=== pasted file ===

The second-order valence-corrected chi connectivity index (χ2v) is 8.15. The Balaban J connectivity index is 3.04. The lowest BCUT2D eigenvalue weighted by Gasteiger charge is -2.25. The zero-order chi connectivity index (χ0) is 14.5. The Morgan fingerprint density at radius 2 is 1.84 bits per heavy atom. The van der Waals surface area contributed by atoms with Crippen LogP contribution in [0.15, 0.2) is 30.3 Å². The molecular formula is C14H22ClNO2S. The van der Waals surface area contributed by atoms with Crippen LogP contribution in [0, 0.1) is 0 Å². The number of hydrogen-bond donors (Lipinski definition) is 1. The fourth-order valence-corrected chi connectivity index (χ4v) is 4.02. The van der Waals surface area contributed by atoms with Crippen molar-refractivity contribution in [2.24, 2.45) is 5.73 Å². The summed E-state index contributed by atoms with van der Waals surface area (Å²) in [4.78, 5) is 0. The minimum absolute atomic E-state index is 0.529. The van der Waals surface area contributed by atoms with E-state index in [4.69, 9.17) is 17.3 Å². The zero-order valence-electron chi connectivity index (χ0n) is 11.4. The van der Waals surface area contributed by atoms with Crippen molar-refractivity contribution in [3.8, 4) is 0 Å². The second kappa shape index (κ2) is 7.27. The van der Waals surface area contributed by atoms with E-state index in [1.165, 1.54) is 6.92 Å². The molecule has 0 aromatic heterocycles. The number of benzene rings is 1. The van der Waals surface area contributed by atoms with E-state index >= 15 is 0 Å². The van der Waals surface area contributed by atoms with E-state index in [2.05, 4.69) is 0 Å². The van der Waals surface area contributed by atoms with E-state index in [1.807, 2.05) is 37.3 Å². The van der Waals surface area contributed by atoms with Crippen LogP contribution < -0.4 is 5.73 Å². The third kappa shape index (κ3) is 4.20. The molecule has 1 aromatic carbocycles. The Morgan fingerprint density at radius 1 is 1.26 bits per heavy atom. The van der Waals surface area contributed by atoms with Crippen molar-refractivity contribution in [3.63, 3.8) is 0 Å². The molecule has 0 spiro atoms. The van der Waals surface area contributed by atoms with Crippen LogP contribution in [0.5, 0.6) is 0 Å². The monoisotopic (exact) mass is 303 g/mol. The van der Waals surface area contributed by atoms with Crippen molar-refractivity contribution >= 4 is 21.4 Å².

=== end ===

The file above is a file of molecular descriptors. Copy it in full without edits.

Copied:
The second-order valence-corrected chi connectivity index (χ2v) is 8.15. The Balaban J connectivity index is 3.04. The lowest BCUT2D eigenvalue weighted by Gasteiger charge is -2.25. The zero-order chi connectivity index (χ0) is 14.5. The Morgan fingerprint density at radius 2 is 1.84 bits per heavy atom. The van der Waals surface area contributed by atoms with Crippen LogP contribution in [0.15, 0.2) is 30.3 Å². The molecular formula is C14H22ClNO2S. The van der Waals surface area contributed by atoms with Crippen LogP contribution in [0, 0.1) is 0 Å². The number of hydrogen-bond donors (Lipinski definition) is 1. The fourth-order valence-corrected chi connectivity index (χ4v) is 4.02. The van der Waals surface area contributed by atoms with Crippen molar-refractivity contribution in [2.24, 2.45) is 5.73 Å². The summed E-state index contributed by atoms with van der Waals surface area (Å²) in [4.78, 5) is 0. The minimum absolute atomic E-state index is 0.529. The van der Waals surface area contributed by atoms with E-state index in [4.69, 9.17) is 17.3 Å². The zero-order valence-electron chi connectivity index (χ0n) is 11.4. The van der Waals surface area contributed by atoms with Crippen molar-refractivity contribution in [3.8, 4) is 0 Å². The second kappa shape index (κ2) is 7.27. The van der Waals surface area contributed by atoms with E-state index in [1.165, 1.54) is 6.92 Å². The molecule has 0 aromatic heterocycles. The number of benzene rings is 1. The van der Waals surface area contributed by atoms with E-state index >= 15 is 0 Å². The van der Waals surface area contributed by atoms with E-state index in [2.05, 4.69) is 0 Å². The van der Waals surface area contributed by atoms with E-state index in [1.807, 2.05) is 37.3 Å². The van der Waals surface area contributed by atoms with Crippen LogP contribution < -0.4 is 5.73 Å². The third kappa shape index (κ3) is 4.20. The molecule has 1 aromatic carbocycles. The Morgan fingerprint density at radius 1 is 1.26 bits per heavy atom. The van der Waals surface area contributed by atoms with Crippen molar-refractivity contribution in [3.63, 3.8) is 0 Å². The molecule has 0 spiro atoms. The van der Waals surface area contributed by atoms with Crippen LogP contribution in [0.5, 0.6) is 0 Å². The monoisotopic (exact) mass is 303 g/mol. The van der Waals surface area contributed by atoms with Crippen molar-refractivity contribution >= 4 is 21.4 Å².